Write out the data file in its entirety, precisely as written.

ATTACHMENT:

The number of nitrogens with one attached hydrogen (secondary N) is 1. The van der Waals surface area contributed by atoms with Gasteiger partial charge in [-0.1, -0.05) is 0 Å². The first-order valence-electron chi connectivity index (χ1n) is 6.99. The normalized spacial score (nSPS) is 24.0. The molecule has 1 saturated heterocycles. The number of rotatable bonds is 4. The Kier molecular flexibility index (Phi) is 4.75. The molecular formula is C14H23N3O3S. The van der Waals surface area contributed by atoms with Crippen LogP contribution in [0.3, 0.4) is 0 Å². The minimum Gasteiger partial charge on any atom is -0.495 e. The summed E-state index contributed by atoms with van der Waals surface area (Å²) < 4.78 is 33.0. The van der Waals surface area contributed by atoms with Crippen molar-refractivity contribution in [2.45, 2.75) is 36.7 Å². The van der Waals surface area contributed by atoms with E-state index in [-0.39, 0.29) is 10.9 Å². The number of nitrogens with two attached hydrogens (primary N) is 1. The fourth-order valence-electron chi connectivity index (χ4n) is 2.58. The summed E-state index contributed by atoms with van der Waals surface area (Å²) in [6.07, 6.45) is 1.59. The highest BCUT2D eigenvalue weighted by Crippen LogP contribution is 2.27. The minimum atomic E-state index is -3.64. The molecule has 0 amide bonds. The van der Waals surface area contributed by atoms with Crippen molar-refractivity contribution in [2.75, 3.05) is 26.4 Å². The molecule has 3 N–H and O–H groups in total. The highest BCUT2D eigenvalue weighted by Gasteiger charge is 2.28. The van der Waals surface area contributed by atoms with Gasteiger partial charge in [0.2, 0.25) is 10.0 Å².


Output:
The number of nitrogens with one attached hydrogen (secondary N) is 1. The van der Waals surface area contributed by atoms with Gasteiger partial charge in [-0.1, -0.05) is 0 Å². The first-order valence-electron chi connectivity index (χ1n) is 6.99. The normalized spacial score (nSPS) is 24.0. The molecule has 1 saturated heterocycles. The number of rotatable bonds is 4. The Kier molecular flexibility index (Phi) is 4.75. The molecular formula is C14H23N3O3S. The van der Waals surface area contributed by atoms with Crippen LogP contribution in [0.3, 0.4) is 0 Å². The minimum Gasteiger partial charge on any atom is -0.495 e. The summed E-state index contributed by atoms with van der Waals surface area (Å²) < 4.78 is 33.0. The van der Waals surface area contributed by atoms with Crippen molar-refractivity contribution in [2.45, 2.75) is 36.7 Å². The van der Waals surface area contributed by atoms with E-state index in [-0.39, 0.29) is 10.9 Å². The number of nitrogens with two attached hydrogens (primary N) is 1. The fourth-order valence-electron chi connectivity index (χ4n) is 2.58. The summed E-state index contributed by atoms with van der Waals surface area (Å²) in [6.07, 6.45) is 1.59. The highest BCUT2D eigenvalue weighted by Crippen LogP contribution is 2.27. The minimum atomic E-state index is -3.64. The molecule has 0 amide bonds. The van der Waals surface area contributed by atoms with Crippen molar-refractivity contribution in [2.75, 3.05) is 26.4 Å². The molecule has 3 N–H and O–H groups in total. The highest BCUT2D eigenvalue weighted by Gasteiger charge is 2.28. The van der Waals surface area contributed by atoms with Gasteiger partial charge in [0.2, 0.25) is 10.0 Å².